Interrail #4 Italian Cuisine in Venice

Hello and welcome to today’s tour along the canals of Venice,

between leaving Prague and reaching Venice I travelled a whole day through Austria and parts of Italy. During lunchtime I had a break of two hours in Innsbruck and was totally amazed by the view of the mountains so close to the city. Coming from the rhine, I’m used to mostly flat meadows and fields with forest or some hills in the distance – in Innsbruck, it was like I could touch the top of the mountain.

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Stepping out the train during a short stop in Verona, I can already feel the Italian atmosphere – so good! 🙂 By the time I reached my hostel on the island, it was already dark – it is definitely worth having a room there though, make sure you don’t book the hostel that is in Giudecca if you don’t want to take the boat taxi every day.

During my research for the trip, someone recommended me to have an early start walking around the city. Due to all the early trains, it was easy to get up again – even later than the days before and I hit the Venetian streets around 8am the next morning. It was definitely the best way to experience that place! Wandering around for two hours aside the touristy main streets through Cannaregio and almost all the way to the Castello – I had a wonderful, quiet morning watching the Venetians starting their days. Additionally, I was lucky enough to be on the Eastern side of Venice and see part of the sunrise that morning. However, words cannot describe what pictures can, so enjoy!

Graveyard San Michele and the island of Murano in the background

Castello di Venezia

view on the bell tower of San Marco and the Basilica Santa Maria della Salute along the Grand Canal

Later that morning, I joined a little society to walk around the city and get some information from a local tour guide. The guide Lara, who is originally from Düsseldorf,  showed us around Dorsoduro, San Marco and San Polo. Making our way through the back streets of Dorsoduro we cross countless bridges and walk over what used to be the back streets of the city. The real nice facades of most houses can only be seen from the canals, which are the original “streets” of the city.

Punta della Dogana – art musuem


Facade of an old Roman house
Squero San Trovaso – one of the last gondola builder’s yards

While there are only two or three shipyards left in Venice which still build gondolas, the city also has a limited number of gondolieri who are officially allowed to offer gondola tours. Due to the small amount and the high request, the tours are quite expensive even though its doable if you share it with up to six people for a boat. The gondolieri know the canals and the city’s history by heart and can give amazing tours with many stories along the way. However, it’s better to take a tour a little bit off the biggest tourist attractions since the high number of boats in the narrow canals often create a long traffic line.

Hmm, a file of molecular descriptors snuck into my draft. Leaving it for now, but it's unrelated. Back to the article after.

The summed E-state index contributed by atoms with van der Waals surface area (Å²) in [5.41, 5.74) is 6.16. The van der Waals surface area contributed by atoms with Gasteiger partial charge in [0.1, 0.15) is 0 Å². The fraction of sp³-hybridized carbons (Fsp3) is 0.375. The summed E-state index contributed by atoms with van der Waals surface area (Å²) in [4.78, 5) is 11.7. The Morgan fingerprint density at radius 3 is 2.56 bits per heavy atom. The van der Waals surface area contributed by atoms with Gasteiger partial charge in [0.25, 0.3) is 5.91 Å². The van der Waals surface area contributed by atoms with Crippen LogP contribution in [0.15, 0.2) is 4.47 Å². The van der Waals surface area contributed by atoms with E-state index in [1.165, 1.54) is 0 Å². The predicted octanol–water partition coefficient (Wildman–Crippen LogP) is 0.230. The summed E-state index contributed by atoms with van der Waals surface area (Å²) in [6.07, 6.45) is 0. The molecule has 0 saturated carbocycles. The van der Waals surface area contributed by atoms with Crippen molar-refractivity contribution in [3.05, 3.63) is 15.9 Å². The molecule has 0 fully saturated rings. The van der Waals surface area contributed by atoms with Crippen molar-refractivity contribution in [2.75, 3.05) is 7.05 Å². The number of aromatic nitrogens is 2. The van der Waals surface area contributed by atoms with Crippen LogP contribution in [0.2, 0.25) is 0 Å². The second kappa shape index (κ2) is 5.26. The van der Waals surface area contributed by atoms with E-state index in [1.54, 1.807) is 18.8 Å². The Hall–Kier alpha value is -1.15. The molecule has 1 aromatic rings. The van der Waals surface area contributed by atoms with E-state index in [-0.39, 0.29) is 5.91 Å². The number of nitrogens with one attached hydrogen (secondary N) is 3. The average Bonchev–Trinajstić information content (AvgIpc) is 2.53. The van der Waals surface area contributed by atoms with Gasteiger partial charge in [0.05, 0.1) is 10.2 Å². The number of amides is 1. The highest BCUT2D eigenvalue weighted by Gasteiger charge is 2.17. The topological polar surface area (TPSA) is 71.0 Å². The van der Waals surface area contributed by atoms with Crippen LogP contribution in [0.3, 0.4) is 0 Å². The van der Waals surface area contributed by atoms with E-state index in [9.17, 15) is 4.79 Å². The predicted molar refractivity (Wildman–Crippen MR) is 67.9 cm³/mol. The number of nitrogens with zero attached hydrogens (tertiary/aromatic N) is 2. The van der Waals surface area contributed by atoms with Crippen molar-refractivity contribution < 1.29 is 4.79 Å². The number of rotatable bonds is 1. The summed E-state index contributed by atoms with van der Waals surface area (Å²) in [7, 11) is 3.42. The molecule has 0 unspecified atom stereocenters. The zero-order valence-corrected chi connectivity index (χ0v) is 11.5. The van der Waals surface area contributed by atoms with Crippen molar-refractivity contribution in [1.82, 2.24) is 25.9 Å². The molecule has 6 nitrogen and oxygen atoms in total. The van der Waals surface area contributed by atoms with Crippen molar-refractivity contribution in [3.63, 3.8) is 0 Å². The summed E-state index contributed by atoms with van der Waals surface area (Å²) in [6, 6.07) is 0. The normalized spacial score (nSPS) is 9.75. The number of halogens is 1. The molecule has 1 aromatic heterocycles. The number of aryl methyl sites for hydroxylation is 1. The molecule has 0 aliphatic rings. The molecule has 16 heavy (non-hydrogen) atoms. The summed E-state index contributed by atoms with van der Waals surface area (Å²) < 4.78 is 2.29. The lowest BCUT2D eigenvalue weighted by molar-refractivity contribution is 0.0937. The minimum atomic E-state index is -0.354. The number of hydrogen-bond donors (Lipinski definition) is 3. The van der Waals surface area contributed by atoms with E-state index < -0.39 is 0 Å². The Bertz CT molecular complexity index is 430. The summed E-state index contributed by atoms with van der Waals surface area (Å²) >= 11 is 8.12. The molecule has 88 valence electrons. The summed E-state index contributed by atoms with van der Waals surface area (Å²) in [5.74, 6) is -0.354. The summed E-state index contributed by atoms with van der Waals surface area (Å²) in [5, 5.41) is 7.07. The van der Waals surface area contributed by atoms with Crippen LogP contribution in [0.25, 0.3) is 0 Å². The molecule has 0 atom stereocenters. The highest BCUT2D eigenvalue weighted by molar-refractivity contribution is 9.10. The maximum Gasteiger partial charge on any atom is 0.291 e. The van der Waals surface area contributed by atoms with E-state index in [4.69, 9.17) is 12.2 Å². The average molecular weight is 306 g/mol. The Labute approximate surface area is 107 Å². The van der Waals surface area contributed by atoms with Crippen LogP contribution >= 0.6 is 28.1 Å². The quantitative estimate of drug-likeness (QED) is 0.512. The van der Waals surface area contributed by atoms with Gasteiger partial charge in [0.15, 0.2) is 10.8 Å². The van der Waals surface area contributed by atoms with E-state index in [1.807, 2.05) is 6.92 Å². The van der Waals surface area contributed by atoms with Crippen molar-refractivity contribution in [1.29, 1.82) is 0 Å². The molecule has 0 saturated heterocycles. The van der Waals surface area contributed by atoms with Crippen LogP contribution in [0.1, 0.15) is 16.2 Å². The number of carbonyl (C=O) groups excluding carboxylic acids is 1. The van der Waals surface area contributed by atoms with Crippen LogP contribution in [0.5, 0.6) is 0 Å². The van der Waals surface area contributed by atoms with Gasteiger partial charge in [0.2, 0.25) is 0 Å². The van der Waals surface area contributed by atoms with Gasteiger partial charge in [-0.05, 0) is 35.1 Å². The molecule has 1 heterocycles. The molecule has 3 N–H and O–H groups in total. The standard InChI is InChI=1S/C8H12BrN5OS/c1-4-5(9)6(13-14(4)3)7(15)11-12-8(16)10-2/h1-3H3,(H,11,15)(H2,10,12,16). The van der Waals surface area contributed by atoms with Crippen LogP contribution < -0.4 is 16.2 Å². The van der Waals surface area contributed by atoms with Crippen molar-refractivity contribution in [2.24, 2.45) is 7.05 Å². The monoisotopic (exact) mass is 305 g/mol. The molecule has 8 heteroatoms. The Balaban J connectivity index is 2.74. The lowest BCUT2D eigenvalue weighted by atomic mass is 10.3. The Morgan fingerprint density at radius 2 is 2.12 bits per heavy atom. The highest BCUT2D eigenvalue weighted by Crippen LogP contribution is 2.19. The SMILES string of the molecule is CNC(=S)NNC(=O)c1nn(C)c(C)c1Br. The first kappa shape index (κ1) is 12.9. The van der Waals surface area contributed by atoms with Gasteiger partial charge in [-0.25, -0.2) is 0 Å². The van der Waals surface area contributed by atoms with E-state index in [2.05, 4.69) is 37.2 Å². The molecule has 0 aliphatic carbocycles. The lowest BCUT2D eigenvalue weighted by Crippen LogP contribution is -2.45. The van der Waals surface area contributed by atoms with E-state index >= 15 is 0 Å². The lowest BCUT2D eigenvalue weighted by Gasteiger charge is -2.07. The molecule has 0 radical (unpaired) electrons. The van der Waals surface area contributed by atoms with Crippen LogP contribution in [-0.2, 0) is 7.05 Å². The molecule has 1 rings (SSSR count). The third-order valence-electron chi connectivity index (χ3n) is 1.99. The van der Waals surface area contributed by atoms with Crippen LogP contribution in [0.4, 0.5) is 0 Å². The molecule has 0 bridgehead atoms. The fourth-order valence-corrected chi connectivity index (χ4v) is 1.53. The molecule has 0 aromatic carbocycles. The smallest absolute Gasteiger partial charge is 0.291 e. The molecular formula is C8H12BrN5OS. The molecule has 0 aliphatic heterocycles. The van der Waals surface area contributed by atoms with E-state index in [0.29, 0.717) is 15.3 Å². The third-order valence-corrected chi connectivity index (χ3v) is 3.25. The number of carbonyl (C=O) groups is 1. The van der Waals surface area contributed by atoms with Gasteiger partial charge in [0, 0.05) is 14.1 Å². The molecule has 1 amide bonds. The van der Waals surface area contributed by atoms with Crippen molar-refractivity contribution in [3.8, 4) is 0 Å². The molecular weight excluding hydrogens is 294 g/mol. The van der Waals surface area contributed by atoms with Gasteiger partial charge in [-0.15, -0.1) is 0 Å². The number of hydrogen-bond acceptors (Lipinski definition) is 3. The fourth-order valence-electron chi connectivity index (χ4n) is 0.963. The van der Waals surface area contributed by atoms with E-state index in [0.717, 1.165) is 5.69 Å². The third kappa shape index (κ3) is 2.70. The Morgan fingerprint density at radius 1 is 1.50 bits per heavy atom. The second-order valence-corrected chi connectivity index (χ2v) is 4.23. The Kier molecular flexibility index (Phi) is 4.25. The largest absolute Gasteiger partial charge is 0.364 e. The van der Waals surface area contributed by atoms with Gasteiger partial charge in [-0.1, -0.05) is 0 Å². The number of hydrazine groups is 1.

For the very small budget, you can also take a 2-Euro gondola ride just to cross the Grand Canal. This one only takes a minute or less but you get to be in a boat on the water 😉

After the tour, Ed from New Zealand and me decided to explore Venice together for the afternoon. First of all, we looked for a good lunch spot and found a nice little restaurant in the Jewish district at Fondamenta Misericordia. The street was a good recommendation from our tour guide Lara to have a good Italian meal for lunch and especially the fish is supposed to be great there. The icecream from Suso (near Rialto Bridge) was also a good tip from her.




During the afternoon, we came through some overcrowded tourist streets which are nice to see but I was happy enough to avoid them afterwards again. Unfortunately, we were too late for any of the markets at Mercato di Rialto and the day was coming to an end before we could visit Giudecca or even think about having a look at Murano.

I really enjoyed the day in Venice and wished to have a bit more time to explore some more details of this beautiful place. Travelling on a budget though and considering the crowded streets, it was a good decision to get a glimpse of a day and come back another time. For me, it was definitely worth visiting Venice and if you love to travel, it’s a place you shouldn’t miss for sure.

My time there ended the same evening by taking another night train to the lovely capital of Austria and looking forward to a few restful days with some Irish friends over there.

Hope you liked the article 🙂 if you have any questions or comments, I’m happy to answer those below. Leave a like or even share it and see you in Vienna.


Me on Rialto Bridge



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